August 15, 2022
Growing up in the small town of Corner Brook, Newfoundland and Labrador, Paula Cashin dreamed of becoming a doctor.
“I didn’t see anyone like me in medicine,” she says. “I came from a low socio-economic background, and I’m Mi’kmaw, and so these were challenges to being accepted, but as I got older I was more and more committed to overcoming them.”
In 2000, she completed her medical studies at Memorial University in St. John’s, and embarked on a career as a radiologist.
Cashin is the first Indigenous radiologist and nuclear medicine specialist in Canada and the first Indigenous female medical school graduate of Memorial University. But becoming a doctor didn’t mean that her obstacles were behind her – a fact that became overwhelmingly obvious several years after graduating, when she was working at a rural hospital.
“I had a really unfortunate experience with a toxic workplace, and it nearly ended my career,” she recalls.
It began when she saw well-qualified female colleagues passed over for leadership roles in favour of less qualified male candidates. It continued when she saw another doctor – an international hire whom Cashin saw as a huge asset to her department – harassed by a department chief. That colleague, who was eight months pregnant, saw her job and permanent residency in Canada endangered over the issue.
Cashin spoke up about both situations. And that, she says, “got me branded as a troublemaker. It was very difficult because you’re challenging the organizational structure and the hierarchy that exists, and this is something that is often unwelcome in medical settings.”
In fact, says Cashin, many medical workplaces like hers have no real process to handle disputes in a constructive way, or protect so-called troublemakers who choose to speak up about patient safety or inequity in the workplace. Physicians receive very little training in workplace conflicts. If a workplace is being affected by a particularly aggressive or bullying individual, it can be especially hard to address the problem. That can affect patient care, and lead to health-worker burnout.
That’s why Cashin’s curiosity was immediately piqued when she discovered Osgoode’s Professional LLM in Dispute Resolution, which she enrolled in beginning in 2019.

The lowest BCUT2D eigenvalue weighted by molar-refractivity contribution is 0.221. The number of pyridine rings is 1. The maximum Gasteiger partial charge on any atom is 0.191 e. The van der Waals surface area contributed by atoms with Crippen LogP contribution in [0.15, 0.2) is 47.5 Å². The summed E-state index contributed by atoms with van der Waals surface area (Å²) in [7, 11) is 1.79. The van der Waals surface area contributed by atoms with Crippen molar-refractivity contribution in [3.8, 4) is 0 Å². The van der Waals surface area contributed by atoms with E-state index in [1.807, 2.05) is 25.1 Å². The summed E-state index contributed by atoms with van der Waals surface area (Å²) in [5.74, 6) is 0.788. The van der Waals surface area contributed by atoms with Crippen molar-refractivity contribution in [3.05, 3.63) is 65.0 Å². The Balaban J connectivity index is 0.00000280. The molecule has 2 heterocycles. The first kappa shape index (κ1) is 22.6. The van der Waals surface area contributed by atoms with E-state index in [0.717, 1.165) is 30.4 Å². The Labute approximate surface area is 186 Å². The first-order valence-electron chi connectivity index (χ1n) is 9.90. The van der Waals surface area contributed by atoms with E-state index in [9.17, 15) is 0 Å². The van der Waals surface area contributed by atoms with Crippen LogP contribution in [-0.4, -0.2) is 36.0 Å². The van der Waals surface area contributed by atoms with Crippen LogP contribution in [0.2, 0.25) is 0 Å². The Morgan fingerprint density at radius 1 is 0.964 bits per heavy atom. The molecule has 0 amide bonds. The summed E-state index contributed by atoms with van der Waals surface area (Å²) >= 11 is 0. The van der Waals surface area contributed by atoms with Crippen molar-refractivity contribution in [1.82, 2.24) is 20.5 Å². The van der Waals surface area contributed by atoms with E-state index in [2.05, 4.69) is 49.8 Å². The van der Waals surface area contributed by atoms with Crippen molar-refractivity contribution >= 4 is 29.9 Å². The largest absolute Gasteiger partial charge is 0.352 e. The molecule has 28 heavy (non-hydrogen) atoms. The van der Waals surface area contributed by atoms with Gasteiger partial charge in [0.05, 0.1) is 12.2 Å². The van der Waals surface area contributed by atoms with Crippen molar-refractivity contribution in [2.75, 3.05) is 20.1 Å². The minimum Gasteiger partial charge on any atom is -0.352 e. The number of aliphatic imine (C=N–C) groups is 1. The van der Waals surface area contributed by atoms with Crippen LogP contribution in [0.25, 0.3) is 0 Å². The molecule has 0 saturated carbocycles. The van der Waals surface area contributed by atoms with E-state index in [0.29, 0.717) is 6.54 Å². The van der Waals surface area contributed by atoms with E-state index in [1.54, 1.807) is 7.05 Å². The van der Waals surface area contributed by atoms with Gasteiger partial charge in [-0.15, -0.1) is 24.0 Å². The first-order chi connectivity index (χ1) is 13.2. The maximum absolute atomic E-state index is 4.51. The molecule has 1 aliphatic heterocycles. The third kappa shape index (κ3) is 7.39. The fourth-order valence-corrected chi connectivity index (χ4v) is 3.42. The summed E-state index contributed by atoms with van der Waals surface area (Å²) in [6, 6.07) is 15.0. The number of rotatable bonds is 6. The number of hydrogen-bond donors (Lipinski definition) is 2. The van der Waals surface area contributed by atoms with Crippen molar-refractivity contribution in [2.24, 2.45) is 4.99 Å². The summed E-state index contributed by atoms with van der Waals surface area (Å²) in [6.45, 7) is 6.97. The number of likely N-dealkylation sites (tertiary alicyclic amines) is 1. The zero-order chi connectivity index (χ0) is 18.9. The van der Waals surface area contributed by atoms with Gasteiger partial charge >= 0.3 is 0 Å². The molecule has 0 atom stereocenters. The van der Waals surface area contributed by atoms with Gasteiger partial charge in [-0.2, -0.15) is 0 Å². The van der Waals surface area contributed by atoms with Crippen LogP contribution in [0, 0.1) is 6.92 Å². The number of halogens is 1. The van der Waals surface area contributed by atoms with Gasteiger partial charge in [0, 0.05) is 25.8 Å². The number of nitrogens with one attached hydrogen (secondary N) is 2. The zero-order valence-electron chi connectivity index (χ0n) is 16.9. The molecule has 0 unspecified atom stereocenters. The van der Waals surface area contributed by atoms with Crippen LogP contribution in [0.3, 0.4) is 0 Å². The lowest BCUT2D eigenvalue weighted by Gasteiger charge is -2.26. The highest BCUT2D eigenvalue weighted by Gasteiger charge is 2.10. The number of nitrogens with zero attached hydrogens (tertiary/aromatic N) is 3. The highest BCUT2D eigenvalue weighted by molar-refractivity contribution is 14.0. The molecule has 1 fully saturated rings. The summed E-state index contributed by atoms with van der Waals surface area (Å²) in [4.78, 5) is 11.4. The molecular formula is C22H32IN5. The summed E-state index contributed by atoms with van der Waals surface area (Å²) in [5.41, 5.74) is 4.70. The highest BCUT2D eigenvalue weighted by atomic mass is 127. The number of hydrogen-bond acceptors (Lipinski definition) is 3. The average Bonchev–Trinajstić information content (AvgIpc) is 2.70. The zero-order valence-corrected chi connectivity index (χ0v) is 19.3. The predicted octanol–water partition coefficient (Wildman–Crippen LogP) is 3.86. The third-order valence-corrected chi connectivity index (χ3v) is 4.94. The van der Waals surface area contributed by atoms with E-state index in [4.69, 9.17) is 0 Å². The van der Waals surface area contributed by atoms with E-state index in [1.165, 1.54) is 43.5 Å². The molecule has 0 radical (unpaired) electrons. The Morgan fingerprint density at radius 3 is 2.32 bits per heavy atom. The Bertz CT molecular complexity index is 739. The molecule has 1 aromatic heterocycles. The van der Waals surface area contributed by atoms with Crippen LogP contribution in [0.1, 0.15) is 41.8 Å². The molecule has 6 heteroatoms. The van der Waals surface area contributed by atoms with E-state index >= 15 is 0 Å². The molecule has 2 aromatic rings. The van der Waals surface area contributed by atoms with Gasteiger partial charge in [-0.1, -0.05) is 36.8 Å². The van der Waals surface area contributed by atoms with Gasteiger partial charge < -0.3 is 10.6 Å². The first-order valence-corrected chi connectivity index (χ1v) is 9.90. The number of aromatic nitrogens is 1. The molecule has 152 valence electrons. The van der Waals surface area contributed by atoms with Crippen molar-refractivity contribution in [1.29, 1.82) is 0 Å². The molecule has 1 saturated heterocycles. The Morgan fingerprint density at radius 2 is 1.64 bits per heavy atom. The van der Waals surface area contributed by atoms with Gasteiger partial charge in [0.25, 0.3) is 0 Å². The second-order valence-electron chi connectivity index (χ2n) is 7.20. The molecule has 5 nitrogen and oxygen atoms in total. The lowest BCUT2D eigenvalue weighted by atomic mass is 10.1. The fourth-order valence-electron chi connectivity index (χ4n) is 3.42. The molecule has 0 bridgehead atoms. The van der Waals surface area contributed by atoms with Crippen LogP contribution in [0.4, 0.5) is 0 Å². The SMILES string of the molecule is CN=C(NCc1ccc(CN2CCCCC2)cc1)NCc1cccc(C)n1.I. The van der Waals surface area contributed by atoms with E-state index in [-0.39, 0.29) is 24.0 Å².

“I was hesitant to apply, because I’m not a lawyer,” she says. “But that apprehension was unwarranted; it was very welcoming. There was a huge range of students – some were lawyers with years of experience in dispute resolution, others were like me, with no experience at all. That difference in experience levels and backgrounds led to some incredibly rich discussions and an amazing learning environment.”
Cashin has a hard time identifying one particular highlight (“I don’t want to leave anything out,” she says) but does cite in particular a class called “Dispute Analysis and Process Design,” in which she wrote a research paper outlining what a national physician dispute resolution system could look like.
And it’s just such a system that she’s now working to build, alongside colleagues from coast to coast, to address potential career loss and patient safety issues that arise from unresolved workplace conflict. Cashin is also a longtime advocate for equity in the healthcare system. She is particularly passionate about her work with the Canadian Medical Association’s Indigenous Guiding Circle. This is an important CMA initiative that centres the voices of Indigenous experts and knowledge-keepers to identify ways to address inequity and conflict experienced by First Nations, Inuit and Métis peoples in Canada’s healthcare system.
“All the knowledge I gained in the LLM program was invaluable for rebuilding my career after experiencing discrimination and conflict in my workplace,” says Cashin. “And it’s helping me in my role as an Indigenous physician leader working to change medical culture and create a better profession and healthcare system.”
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Dr. Paula Cashin is Canada’s first Indigenous radiologist and nuclear medicine physician.